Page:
From tying your shoe laces each morning to sewing on a button, knots are a vital part of our everyday lives.
Here, Tim MacWelch, outdoor survival expert and author of How to Tie Knots, tells Alice Hinds the Honest truth about the ins and outs of an intricate skill.
Why are knots so important in everyday life?
In an age of duct tape, Velcro and zippers, we often forget all the things knots actually do for us. From fastening your shoes on your feet to the career-related knots used by watermen, arborists and other rope users, knots have been with us since antiquity and I think they’ll always be a “tool” in the human “tool kit”. They help us accomplish tasks and chores, and they provide a beautiful outlet for creatively, such as jewellery-making and knitting.
Do many of us tie specific knots without realising they have their own name?
I think we do. Some knots are so simple and useful, that we almost seem to tie them instinctively. But when we dig a little deeper, we can learn that the knots we use go by many names, and some are so old they can be found in pre-history.
What is your favourite knot?
Without hesitation, my favourite knot is the sheet bend. This strange fastening can allow us to connect very different lines and materials together, and it holds with surprising strength. I love using it around camp, and I enjoy showing it to my bushcraft classes. I’ll use it to tie a rope to the corner of my jacket, and classes are always delighted to see how strong the fastening can be.
What knots would we use for camping?
You could use all of them! Camping is a great opportunity to reconnect with nature, and it’s the perfect setting to practise your skills. For an “everyday” camp-out, you might find yourself using a taut line hitch to connect your tent to the stakes in the ground. You might hang your food in a bag using half hitches. You might even use some unexpected knots, like those more commonly used in climbing or around the water. Once you understand how each knot works, you can often find many applications for it.
Is learning knots essential for survival in some situations?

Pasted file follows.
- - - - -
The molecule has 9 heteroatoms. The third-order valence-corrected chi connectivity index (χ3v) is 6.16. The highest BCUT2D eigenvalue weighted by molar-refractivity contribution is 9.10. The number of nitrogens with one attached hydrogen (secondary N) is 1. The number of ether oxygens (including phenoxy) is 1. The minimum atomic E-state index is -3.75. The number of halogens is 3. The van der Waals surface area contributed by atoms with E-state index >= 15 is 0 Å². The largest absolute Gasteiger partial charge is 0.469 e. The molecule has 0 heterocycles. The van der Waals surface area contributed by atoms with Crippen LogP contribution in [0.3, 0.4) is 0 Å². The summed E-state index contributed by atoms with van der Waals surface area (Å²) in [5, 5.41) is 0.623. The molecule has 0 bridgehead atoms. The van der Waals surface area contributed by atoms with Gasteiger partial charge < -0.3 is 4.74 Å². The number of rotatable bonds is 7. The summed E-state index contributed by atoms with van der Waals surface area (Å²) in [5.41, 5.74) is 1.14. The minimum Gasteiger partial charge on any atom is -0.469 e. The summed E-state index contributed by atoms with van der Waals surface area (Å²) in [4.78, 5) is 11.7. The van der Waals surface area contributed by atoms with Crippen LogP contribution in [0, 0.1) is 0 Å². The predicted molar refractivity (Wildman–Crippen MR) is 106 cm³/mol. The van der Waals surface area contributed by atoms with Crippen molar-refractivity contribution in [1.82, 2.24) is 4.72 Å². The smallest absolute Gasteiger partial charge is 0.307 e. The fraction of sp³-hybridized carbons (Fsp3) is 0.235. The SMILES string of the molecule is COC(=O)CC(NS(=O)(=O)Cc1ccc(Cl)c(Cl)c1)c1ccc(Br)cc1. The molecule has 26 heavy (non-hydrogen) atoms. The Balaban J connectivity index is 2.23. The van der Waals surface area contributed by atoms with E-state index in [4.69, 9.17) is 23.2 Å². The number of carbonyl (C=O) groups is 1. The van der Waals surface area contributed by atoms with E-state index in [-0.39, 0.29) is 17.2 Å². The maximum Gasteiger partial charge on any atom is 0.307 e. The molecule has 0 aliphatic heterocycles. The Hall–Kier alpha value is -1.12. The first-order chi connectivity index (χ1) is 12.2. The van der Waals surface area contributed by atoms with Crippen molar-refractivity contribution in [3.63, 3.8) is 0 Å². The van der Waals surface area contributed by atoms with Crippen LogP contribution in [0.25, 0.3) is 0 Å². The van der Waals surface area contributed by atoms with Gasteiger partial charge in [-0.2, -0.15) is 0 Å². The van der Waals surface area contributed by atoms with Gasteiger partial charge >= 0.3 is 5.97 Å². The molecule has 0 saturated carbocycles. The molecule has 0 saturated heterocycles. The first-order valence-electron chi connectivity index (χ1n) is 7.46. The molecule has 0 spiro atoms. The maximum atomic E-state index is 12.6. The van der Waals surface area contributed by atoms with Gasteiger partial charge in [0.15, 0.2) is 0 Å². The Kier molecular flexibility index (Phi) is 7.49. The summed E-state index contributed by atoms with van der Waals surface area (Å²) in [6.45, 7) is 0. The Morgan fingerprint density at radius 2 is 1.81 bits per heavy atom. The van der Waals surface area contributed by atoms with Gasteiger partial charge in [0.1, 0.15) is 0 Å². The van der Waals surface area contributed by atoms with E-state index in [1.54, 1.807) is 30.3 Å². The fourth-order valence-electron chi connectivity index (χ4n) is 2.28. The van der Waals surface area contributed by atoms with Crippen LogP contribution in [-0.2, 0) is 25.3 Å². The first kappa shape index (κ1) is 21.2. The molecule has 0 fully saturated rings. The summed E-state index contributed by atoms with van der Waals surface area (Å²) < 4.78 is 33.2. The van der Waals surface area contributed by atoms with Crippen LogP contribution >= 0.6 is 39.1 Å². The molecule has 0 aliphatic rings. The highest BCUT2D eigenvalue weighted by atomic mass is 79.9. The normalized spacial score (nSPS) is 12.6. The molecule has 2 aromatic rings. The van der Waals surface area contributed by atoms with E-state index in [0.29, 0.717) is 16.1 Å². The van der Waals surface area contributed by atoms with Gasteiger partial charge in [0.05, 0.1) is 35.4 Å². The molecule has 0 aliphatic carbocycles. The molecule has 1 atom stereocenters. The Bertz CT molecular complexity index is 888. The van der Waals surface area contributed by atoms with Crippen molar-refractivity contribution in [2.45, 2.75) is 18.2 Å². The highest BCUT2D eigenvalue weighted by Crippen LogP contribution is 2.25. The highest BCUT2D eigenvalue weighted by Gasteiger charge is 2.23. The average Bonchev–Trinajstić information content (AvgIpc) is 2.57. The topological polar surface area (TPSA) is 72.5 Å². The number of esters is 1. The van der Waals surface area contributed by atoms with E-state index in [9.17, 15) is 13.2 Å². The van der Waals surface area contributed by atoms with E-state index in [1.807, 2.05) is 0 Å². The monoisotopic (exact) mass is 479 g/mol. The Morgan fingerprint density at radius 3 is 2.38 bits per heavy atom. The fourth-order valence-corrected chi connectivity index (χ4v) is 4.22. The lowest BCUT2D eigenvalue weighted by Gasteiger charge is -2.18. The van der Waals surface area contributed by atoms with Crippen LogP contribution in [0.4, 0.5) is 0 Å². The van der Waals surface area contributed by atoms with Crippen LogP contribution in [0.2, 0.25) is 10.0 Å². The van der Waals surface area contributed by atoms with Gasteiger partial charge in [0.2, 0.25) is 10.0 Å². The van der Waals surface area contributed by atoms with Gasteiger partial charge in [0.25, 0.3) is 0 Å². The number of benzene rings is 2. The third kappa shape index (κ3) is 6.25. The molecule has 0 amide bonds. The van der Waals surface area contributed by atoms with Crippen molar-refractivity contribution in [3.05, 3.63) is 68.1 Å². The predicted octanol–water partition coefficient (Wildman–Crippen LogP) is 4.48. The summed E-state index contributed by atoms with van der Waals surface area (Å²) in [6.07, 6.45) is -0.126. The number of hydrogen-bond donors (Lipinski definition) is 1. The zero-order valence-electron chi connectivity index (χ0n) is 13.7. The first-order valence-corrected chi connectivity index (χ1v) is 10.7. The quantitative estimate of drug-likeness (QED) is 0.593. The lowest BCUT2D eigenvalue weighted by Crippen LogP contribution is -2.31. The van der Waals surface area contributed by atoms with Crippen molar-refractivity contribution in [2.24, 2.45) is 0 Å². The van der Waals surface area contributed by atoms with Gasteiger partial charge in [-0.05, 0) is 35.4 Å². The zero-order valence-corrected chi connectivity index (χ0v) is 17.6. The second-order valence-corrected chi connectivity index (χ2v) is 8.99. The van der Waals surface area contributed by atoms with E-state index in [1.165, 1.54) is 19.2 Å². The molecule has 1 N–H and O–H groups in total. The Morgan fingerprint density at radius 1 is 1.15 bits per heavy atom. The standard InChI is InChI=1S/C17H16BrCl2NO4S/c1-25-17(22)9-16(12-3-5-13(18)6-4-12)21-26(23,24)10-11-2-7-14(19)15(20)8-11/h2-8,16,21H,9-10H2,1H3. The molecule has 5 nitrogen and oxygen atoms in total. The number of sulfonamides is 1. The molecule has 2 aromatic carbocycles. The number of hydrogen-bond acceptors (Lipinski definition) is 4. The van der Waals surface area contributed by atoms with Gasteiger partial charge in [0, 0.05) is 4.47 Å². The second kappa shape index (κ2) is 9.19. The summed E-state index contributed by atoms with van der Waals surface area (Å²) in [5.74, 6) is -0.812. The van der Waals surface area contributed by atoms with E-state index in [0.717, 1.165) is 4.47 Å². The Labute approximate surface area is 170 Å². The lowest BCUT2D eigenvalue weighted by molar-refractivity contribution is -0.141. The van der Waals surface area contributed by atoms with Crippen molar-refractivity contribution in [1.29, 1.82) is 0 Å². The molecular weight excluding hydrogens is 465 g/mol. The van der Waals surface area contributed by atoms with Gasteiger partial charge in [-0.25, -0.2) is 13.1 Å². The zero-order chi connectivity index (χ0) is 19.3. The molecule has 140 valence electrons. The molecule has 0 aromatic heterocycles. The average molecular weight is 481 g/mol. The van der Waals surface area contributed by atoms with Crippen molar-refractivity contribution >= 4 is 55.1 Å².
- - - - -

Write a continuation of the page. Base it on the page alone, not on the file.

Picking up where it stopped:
It’s absolutely vital for survival and rescue work. Without the knowledge and experience of knot-tying, you may not be able to fasten a rescue rope securely or perform a task in a timely manner.
For anyone who wants to be better prepared for emergencies of any kind, knot-tying is a vital skill set and almost as important as first aid skills.
Do you have any tips for untying stubborn knots?
Stubborn knots often cause people to look for a knife, to cut the “Gordian knot” and solve their problem, but there’s a less destructive trick you can try. If you’re unable to find the right place to pull or push, try striking the knot. By smacking it with a spoon or some other hard object, it may actually loosen up and present you with the opportunity to unfasten the knot.
Why is a boat’s speed measured in knots?
When on the water, a ship’s speed is still referenced as a “knot”, which comes from the practice of tossing out a wooden float attached to a knotted rope. As the ship sped away from the float, the “knots” were measured and the speed could be determined. Today, one nautical “knot” means you are travelling one nautical mile per hour.
We also use the word “knot” for strange references in modern culture, including when couples are wed, we say they “tied the knot”. This references the ancient practice of symbolically binding the hands of the betrothed.
How to Tie Knots by Tim Macwelch is published by Modern Books